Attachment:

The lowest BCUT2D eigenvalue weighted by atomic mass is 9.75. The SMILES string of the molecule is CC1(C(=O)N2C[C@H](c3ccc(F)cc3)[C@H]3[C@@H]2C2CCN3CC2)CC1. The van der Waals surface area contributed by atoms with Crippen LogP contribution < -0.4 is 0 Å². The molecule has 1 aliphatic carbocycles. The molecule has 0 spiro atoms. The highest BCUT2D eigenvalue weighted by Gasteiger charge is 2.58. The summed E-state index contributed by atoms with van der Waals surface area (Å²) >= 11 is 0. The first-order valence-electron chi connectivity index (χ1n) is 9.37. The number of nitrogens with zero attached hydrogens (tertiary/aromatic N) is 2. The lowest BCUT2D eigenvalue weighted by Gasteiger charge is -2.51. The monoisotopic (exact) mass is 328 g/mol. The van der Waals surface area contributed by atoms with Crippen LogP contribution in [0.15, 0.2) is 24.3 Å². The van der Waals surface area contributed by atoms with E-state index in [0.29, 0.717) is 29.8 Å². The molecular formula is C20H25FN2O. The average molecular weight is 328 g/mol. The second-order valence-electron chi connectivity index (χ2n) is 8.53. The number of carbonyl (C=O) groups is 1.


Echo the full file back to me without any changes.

The lowest BCUT2D eigenvalue weighted by atomic mass is 9.75. The SMILES string of the molecule is CC1(C(=O)N2C[C@H](c3ccc(F)cc3)[C@H]3[C@@H]2C2CCN3CC2)CC1. The van der Waals surface area contributed by atoms with Crippen LogP contribution < -0.4 is 0 Å². The molecule has 1 aliphatic carbocycles. The molecule has 0 spiro atoms. The highest BCUT2D eigenvalue weighted by Gasteiger charge is 2.58. The summed E-state index contributed by atoms with van der Waals surface area (Å²) >= 11 is 0. The first-order valence-electron chi connectivity index (χ1n) is 9.37. The number of nitrogens with zero attached hydrogens (tertiary/aromatic N) is 2. The lowest BCUT2D eigenvalue weighted by Gasteiger charge is -2.51. The monoisotopic (exact) mass is 328 g/mol. The van der Waals surface area contributed by atoms with Crippen LogP contribution in [0.15, 0.2) is 24.3 Å². The van der Waals surface area contributed by atoms with E-state index in [0.29, 0.717) is 29.8 Å². The molecular formula is C20H25FN2O. The average molecular weight is 328 g/mol. The second-order valence-electron chi connectivity index (χ2n) is 8.53. The number of carbonyl (C=O) groups is 1.